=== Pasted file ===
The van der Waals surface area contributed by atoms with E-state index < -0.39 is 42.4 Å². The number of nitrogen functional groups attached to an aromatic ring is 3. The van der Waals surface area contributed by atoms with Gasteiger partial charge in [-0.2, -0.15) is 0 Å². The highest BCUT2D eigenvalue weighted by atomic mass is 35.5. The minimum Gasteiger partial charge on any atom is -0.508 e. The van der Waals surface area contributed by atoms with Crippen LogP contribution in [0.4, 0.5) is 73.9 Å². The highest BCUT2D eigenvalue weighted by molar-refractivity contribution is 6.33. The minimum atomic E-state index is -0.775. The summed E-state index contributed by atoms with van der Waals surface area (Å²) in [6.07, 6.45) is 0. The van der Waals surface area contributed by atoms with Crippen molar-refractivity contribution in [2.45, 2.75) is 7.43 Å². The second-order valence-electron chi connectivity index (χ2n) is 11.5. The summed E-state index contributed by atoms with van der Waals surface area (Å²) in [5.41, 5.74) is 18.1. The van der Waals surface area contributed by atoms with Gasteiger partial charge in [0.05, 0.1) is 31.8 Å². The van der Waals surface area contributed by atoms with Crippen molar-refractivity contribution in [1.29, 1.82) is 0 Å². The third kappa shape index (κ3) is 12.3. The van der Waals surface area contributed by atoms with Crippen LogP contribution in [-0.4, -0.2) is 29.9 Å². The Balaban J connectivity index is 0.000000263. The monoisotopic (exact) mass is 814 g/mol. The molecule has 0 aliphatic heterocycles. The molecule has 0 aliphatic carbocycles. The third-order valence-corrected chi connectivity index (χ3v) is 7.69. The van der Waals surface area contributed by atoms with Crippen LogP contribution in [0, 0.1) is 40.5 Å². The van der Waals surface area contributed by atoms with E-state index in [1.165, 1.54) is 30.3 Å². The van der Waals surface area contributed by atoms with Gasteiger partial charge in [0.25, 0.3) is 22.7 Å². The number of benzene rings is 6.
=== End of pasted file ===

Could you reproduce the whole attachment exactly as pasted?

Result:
The van der Waals surface area contributed by atoms with E-state index < -0.39 is 42.4 Å². The number of nitrogen functional groups attached to an aromatic ring is 3. The van der Waals surface area contributed by atoms with Gasteiger partial charge in [-0.2, -0.15) is 0 Å². The highest BCUT2D eigenvalue weighted by atomic mass is 35.5. The minimum Gasteiger partial charge on any atom is -0.508 e. The van der Waals surface area contributed by atoms with Crippen LogP contribution in [0.4, 0.5) is 73.9 Å². The highest BCUT2D eigenvalue weighted by molar-refractivity contribution is 6.33. The minimum atomic E-state index is -0.775. The summed E-state index contributed by atoms with van der Waals surface area (Å²) in [6.07, 6.45) is 0. The van der Waals surface area contributed by atoms with Crippen molar-refractivity contribution in [2.45, 2.75) is 7.43 Å². The second-order valence-electron chi connectivity index (χ2n) is 11.5. The summed E-state index contributed by atoms with van der Waals surface area (Å²) in [5.41, 5.74) is 18.1. The van der Waals surface area contributed by atoms with Gasteiger partial charge in [0.05, 0.1) is 31.8 Å². The van der Waals surface area contributed by atoms with Crippen molar-refractivity contribution in [1.29, 1.82) is 0 Å². The third kappa shape index (κ3) is 12.3. The van der Waals surface area contributed by atoms with Crippen LogP contribution in [-0.4, -0.2) is 29.9 Å². The Balaban J connectivity index is 0.000000263. The monoisotopic (exact) mass is 814 g/mol. The molecule has 0 aliphatic heterocycles. The molecule has 0 aliphatic carbocycles. The third-order valence-corrected chi connectivity index (χ3v) is 7.69. The van der Waals surface area contributed by atoms with Crippen LogP contribution in [0, 0.1) is 40.5 Å². The van der Waals surface area contributed by atoms with E-state index in [1.165, 1.54) is 30.3 Å². The van der Waals surface area contributed by atoms with Gasteiger partial charge in [0.25, 0.3) is 22.7 Å². The number of benzene rings is 6.